Sunday, March 30, 2008

From C-64 Till Dawn

I just joined the Tron Sector forum to create some promotion for Jangaron and was about writing a really long post, but then I thought, "hey, why did you just start a Jangaron blog? Spare Tron Sector a couple of bytes to host and blog it!" So I just posted a short introductory text and links to the game and this blog.
When browsing through their light cycle games list, I found several justifications for creating yet another one of these. My justification is that I wanted to start a game software project that feels like back in the 80s: Try to do something amazing with very limited technologies. So I got into my head to implement a 3D light cycle race not only as a browser game, but also (mainly to make it harder) without using any plug-in or proprietary browser features like filters or canvas. It had to be a challenge close to impossible.
Moreover, writing a light cycle game is something I failed to finish back when the Tron movie was new (I was young but didn't need the money). I started to implement the game, but my computer graphics skills were as inadequate as the C-64's, so it got buried in oblivion.
Well, in the meantime, things changed: I have a Ph.D. in computer science now, which makes me a perfect candidate to re-implement a 25 year old game idea in JavaScript.
I have been using and getting to love JavaScript at work for years. It features a unique combination of functional and object oriented programming that leaves the impression of an independent congeniality. To overcome some limitations of the language design and to make things more interesting, already in 2003, on of my colleagues (and co-founder of the company!) anticipated ECMAScript 4 by creating a compiler from a subset of the specification (as it was then) to JavaScript 1.x as it can be executed in browsers. I continued his work and built a second version that moved a bit more complexity to a run-time library for the sake of even better readable and debuggable compiler output. This left me in a situation where I had all the tools to create awesome JavaScript frameworks and applications, so I needed some excuse to use them even in my spare time.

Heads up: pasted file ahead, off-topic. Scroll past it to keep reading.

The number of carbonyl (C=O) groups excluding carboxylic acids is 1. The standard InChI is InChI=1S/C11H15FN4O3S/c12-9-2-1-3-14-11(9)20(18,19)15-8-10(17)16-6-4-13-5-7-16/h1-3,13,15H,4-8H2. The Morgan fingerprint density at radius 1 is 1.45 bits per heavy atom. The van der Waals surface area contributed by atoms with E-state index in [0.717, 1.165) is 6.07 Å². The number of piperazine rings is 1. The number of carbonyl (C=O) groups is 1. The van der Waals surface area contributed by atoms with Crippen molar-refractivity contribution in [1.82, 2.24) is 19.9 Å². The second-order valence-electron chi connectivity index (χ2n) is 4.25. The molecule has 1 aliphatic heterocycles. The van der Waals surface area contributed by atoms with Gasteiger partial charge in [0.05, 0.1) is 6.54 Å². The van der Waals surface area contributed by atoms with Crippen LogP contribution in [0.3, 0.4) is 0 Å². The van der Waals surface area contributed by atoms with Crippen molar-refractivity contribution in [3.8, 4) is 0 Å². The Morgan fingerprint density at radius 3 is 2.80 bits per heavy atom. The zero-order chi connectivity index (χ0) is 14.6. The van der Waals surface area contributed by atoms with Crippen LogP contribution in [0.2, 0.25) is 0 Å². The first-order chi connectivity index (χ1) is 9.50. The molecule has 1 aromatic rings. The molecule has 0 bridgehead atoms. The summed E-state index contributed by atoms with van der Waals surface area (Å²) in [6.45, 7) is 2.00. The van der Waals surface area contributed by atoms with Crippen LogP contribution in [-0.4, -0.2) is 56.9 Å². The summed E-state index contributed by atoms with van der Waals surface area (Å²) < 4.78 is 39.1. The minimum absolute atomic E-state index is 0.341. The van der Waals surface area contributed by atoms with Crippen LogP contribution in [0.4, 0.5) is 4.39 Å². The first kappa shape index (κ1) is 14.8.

Until half a year ago, I was totally convinced that it is impossible to do any ambitious graphics with (D)HTML. But I am a UI guy, meaning that software without a face is a no-go for me, so I didn't give up. In one of my never-ending CSS-DHTML-JavaScript-google-sessions, I stumbled across CSS border slants (at the latest then I started to be proud of my danish ancestors!), which opened up unbelievable possibilities and kept me from sleeping quite some time. I don't want to deprive you of one quote from the border slants page:
For a dynamic example, see the Rotating Star demo. Also proves that DHTML and JavaScript are not fast enough to do wire-frame games.
Ha!, I thought, I will prove you wrong! Despite the fact that Jangaron is not exactly a wire-frame game, but uses a lot of filled trapezia, I guess what you can see by now does prove them wrong. The trick is that I chose a game that quite coincidently has such a limited perspective and so simple game objects that the restrictions of border slants do not apply.
Furthermore, there are many things you have to bear in mind to end up with efficient DHTML (and which the creator of the Rotating Star demo probably was not aware of). One anecdote is that while I learned a lot from some Opera "efficient JavaScript" page, my game ran unbearably slow only in Opera, until very recently -- I still don't know which code change caused the sudden performance change. In many cases, trial and error is your friend. After all, I was surprised that at least on my hardware, the frame rates do not really vary tremendously between different browsers. One browser can treat transparency more efficiently, another delivers smoother animations (less jerking -- better garbage collection?), but the overall frame rate is almost equal. Even most-hated Internet Explorer is not bad when it comes to JavaScript and DHTML execution speed. And believe me, I did not implement browser-specific performance optimizations (the browser-specific workarounds for bugs to get it to run at all were sufficiently complicated).
What is said to be true for a Web-site seems to be true for a cross-browser game, too: If you do the right thing, it will be best played with any browser!
I hope we can use this blog to discuss more about what the right thing is in JavaScript browser game programming, but now, the daylight-savings-time-bastards have already stolen another hour of my life, Dawn has almost cracked and I have to sleep.
Good night.

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